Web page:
2. Shimomura, Yoshiharu, et al. “Nutraceutical effects of branched-chain amino acids on skeletal muscle.” The Journal of nutrition 136.2 (2006): 529S-532S.
  3. Anthony, Tracy G., et al. “Oral administration of leucine stimulates ribosomal protein mRNA translation but not global rates of protein synthesis in the liver of rats.” The Journal of nutrition 131.4 (2001): 1171-1176.
  4. Shimomura, Yoshiharu, et al. “Exercise promotes BCAA catabolism: effects of BCAA supplementation on skeletal muscle during exercise.” The Journal of nutrition 134.6 (2004): 1583S-1587S.
  5. Tipton, Kevin D., et al. “Stimulation of muscle anabolism by resistance exercise and ingestion of leucine plus protein.” Applied Physiology, Nutrition, and Metabolism 34.2 (2009): 151-161.
  6. Tipton, Kevin D., et al. “Stimulation of net muscle protein synthesis by whey protein ingestion before and after exercise.” American Journal of Physiology-Endocrinology and Metabolism 292.1 (2007): E71-E76.
  7. Blomstrand, E., P. Hassm�n, B. Ekblom, and E. A. Newsholme. “Administration of Branched-chain Amino Acids during Sustained Exercise ? Effects on Performance and on Plasma Concentration of Some Amino Acids.” European Journal of Applied Physiology and Occupational Physiology 63.2 (1991): 83-88.
  8. Anthony Anthony, Joshua C., Tracy Gautsch Anthony, and Donald K. Layman. “Leucine supplementation enhances skeletal muscle recovery in rats following exercise.”The Journal of nutrition 129.6 (1999): 1102-1106.
  9. MacLean D.A..Graham,T.E. and B. Saltin. “Branched-chain amino acids augment ammonia metabolism while attenuating protein breakdown during exercise.” American Journal of Physiology-Endocrinology And Metabolism 267.6 (1994): E1010-E1022.
  10. Stoppani, Jim, et al. “Consuming branched-chain amino acid supplement during a resistance training program increases lean mass, muscle strength and fat loss.” Journal of the International Society of Sports Nutrition 6.Suppl 1 (2009): P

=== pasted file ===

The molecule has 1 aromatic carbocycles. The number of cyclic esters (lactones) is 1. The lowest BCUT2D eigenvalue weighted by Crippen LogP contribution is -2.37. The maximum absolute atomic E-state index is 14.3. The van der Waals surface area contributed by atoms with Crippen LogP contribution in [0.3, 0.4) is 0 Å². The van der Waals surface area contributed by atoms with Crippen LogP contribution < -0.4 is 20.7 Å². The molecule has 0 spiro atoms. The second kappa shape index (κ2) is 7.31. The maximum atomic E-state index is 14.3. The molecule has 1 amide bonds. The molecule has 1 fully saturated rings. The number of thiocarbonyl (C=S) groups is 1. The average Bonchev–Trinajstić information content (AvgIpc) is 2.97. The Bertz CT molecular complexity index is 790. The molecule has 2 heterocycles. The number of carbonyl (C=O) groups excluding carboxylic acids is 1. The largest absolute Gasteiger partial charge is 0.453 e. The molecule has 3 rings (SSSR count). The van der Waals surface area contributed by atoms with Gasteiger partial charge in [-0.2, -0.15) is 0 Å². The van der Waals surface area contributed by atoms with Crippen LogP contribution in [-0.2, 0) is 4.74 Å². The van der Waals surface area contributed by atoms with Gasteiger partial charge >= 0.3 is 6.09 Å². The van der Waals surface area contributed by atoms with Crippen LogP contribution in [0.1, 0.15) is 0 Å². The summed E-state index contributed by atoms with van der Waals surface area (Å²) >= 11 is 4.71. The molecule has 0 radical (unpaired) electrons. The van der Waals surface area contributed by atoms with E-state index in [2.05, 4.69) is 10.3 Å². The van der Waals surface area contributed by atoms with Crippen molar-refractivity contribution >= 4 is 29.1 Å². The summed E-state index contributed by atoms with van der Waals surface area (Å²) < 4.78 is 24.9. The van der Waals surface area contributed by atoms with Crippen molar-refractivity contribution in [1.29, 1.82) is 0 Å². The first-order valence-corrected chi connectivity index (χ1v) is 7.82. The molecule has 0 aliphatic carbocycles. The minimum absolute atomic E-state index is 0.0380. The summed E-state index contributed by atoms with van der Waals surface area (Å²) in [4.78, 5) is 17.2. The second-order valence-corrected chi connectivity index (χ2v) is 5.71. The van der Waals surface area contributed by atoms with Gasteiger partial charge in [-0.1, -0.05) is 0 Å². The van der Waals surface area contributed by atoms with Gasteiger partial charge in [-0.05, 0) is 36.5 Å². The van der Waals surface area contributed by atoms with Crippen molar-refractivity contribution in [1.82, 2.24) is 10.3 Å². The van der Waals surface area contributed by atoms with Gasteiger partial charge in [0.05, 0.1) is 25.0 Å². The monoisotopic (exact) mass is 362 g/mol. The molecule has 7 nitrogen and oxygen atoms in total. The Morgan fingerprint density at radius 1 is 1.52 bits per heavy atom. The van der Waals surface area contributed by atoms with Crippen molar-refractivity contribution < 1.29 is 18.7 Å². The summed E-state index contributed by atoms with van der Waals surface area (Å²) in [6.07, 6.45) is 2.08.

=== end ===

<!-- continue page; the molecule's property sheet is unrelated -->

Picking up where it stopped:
11. Gomez-Merino, D., et al. Evidence that the branched-chain amino acid L-valine prevents exercise-induced release of 5-HT in rat hippocampus. Int J Sports Med. 2001 Jul;22(5):317-22
  12. Casperson, Shanon L., et al. “Leucine supplementation chronically improves muscle protein synthesis in older adults consuming the RDA for protein.”Clinical Nutrition 31.4 (2012): 512-519.
  13. Sale, Craig, Bryan Saunders, and Roger C. Harris. “Effect of beta-alanine supplementation on muscle carnosine concentrations and exercise performance.” Amino acids 39.2 (2010): 321-33
  14. Stellingwerff, Trent, et al. “Effect of two β-alanine dosing protocols on muscle carnosine synthesis and washout.” Amino Acids 42.6 (2012): 2461-2472.
  15. Hoffman J, et al. Beta-alanine and the hormonal response to exercise. Int J Sports Med. (2008)
  16. Wilson, Jacob M., et al. “Beta-alanine supplementation improves aerobic and anaerobic indices of performance.” Strength & Conditioning Journal 32.1 (2010): 71-78
  17. Suzuki, Yasuhiro, Osamu Ito, Naoki Mukai, Hideyuki Takahashi, and Kaoru Takamatsu. “High Level of Skeletal Muscle Carnosine Contributes to the Latter Half of Exercise Performance during 30-s Maximal Cycle Ergometer Sprinting.” The Japanese Journal of Physiology 52.2 (2002): 199-20